Yes – the Sixth Circuit Court of Appeals recently held that a police department made an objectively reasonable decision that an officer posed a direct threat and, therefore, was not qualified to do his job under the Americans with Disabilities Act (ADA), based in part on the officer’s bizarre behavior.
In Michael v. City of Troy Police Department, the plaintiff was a police officer who began acting strangely after undergoing two brain surgeries for a brain tumor. No. 14-2478 (6th Cir. Dec. 14, 2015). In 2007, the department learned of the officer’s strange behavior after his wife reported that she found a box of empty steroid vials in his possession, some of which were labeled for veterinary use, and turned them in to the City’s Chief of Police. When the Chief of Police refused to return the steroid vials to the Plaintiff, the plaintiff began exhibiting a series of aberrant behaviors, including:
- Secretly recording the Chief of Police;
- Suing the Chief of Police in small claims court;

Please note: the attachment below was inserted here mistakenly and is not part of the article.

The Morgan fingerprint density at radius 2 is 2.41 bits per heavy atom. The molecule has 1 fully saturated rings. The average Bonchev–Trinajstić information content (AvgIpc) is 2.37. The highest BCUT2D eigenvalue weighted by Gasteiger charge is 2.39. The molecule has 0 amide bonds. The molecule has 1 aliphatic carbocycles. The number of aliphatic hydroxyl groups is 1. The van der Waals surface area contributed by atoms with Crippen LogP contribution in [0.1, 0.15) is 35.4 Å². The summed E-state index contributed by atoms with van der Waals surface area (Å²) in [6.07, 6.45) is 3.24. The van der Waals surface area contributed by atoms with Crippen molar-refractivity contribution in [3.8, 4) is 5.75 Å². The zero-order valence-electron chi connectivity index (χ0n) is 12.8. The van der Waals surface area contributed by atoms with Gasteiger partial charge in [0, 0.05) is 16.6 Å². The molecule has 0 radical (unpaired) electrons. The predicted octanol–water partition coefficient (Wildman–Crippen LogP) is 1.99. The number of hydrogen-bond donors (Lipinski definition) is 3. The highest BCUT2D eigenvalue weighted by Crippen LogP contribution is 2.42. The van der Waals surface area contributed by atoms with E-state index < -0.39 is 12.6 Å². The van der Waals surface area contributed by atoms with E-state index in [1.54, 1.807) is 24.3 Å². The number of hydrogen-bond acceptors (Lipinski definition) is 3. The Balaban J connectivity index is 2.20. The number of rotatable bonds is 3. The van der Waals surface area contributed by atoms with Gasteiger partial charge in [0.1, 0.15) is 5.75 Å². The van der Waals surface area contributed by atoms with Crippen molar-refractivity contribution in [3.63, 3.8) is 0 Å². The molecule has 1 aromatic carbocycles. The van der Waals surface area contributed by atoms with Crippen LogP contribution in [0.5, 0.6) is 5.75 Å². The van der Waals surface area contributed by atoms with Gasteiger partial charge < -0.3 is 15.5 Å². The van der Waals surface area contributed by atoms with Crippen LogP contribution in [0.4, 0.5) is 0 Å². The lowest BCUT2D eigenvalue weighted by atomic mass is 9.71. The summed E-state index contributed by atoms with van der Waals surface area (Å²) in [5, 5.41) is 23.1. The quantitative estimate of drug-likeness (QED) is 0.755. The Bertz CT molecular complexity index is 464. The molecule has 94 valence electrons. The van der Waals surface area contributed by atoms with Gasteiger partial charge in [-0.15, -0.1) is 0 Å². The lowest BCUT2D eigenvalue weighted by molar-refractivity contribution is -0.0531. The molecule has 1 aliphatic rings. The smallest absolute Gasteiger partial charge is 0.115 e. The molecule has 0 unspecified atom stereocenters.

- Attempting to serve the Chief of Police with legal process at his retirement party;
- Secretly recording his wife during marriage counseling sessions and family gatherings;
- On the basis of those recordings, asking the City prosecutor to charge his wife with perjury; and
- Accompanying a cocaine dealer to several drug deals.
Following a third brain surgery in 2009, multiple doctors disagreed about whether the plaintiff was fit to work as a police officer. Two doctors concluded that it was not safe for him to work as a police officer, but others concluded that it was safe for him to return to work. The City decided to keep the plaintiff on unpaid leave and not to allow him to return to work. Thereafter, the plaintiff sued, alleging violations of the ADA.
The Sixth Circuit Court of Appeals decided that the employer’s actions were objectively reasonable and did not violate the ADA. In reaching this conclusion, the court explained that it was not only reasonable for the employer to rely on the opinions of the two doctors who determined plaintiff was not fit for duty, but it was also reasonable for the employer to base its decision on the plaintiff’s bizarre behavior. The court concluded that based on the plaintiff’s behavior, it was “eminently reasonable” for the employer to be concerned about whether the plaintiff could safely perform his job duties. Because the employer’s decision that the employee posed a direct threat to the safety of himself or others was objectively reasonable, the court concluded that the employer did not violate the ADA by failing to return him to work.
Takeaway: The determination that an employee poses a direct threat to his or her own safety or the safety of others for purposes of the ADA may be based on evidence regarding the employee’s behaviors.